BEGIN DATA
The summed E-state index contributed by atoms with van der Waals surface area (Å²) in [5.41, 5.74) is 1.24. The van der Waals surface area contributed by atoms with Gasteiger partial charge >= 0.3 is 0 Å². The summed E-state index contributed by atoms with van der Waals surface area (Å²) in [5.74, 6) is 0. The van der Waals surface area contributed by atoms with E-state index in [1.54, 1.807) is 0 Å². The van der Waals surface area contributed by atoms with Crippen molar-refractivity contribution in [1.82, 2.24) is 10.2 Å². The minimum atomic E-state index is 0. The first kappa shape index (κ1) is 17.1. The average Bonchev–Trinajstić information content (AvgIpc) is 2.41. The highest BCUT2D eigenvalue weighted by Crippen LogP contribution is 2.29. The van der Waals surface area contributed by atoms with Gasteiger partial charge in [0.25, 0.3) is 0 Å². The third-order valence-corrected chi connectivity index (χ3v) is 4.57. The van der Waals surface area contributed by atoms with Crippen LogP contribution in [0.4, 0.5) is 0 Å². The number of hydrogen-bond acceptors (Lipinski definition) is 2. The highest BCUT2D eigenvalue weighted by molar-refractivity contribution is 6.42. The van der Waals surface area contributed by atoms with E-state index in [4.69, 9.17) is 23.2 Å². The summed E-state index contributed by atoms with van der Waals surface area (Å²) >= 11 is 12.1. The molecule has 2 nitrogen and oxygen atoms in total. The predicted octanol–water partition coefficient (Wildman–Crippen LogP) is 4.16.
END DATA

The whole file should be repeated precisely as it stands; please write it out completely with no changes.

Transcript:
The summed E-state index contributed by atoms with van der Waals surface area (Å²) in [5.41, 5.74) is 1.24. The van der Waals surface area contributed by atoms with Gasteiger partial charge >= 0.3 is 0 Å². The summed E-state index contributed by atoms with van der Waals surface area (Å²) in [5.74, 6) is 0. The van der Waals surface area contributed by atoms with E-state index in [1.54, 1.807) is 0 Å². The van der Waals surface area contributed by atoms with Crippen molar-refractivity contribution in [1.82, 2.24) is 10.2 Å². The minimum atomic E-state index is 0. The first kappa shape index (κ1) is 17.1. The average Bonchev–Trinajstić information content (AvgIpc) is 2.41. The highest BCUT2D eigenvalue weighted by Crippen LogP contribution is 2.29. The van der Waals surface area contributed by atoms with Gasteiger partial charge in [0.25, 0.3) is 0 Å². The third-order valence-corrected chi connectivity index (χ3v) is 4.57. The van der Waals surface area contributed by atoms with Crippen LogP contribution in [0.4, 0.5) is 0 Å². The number of hydrogen-bond acceptors (Lipinski definition) is 2. The highest BCUT2D eigenvalue weighted by molar-refractivity contribution is 6.42. The van der Waals surface area contributed by atoms with E-state index in [4.69, 9.17) is 23.2 Å². The summed E-state index contributed by atoms with van der Waals surface area (Å²) >= 11 is 12.1. The molecule has 2 nitrogen and oxygen atoms in total. The predicted octanol–water partition coefficient (Wildman–Crippen LogP) is 4.16.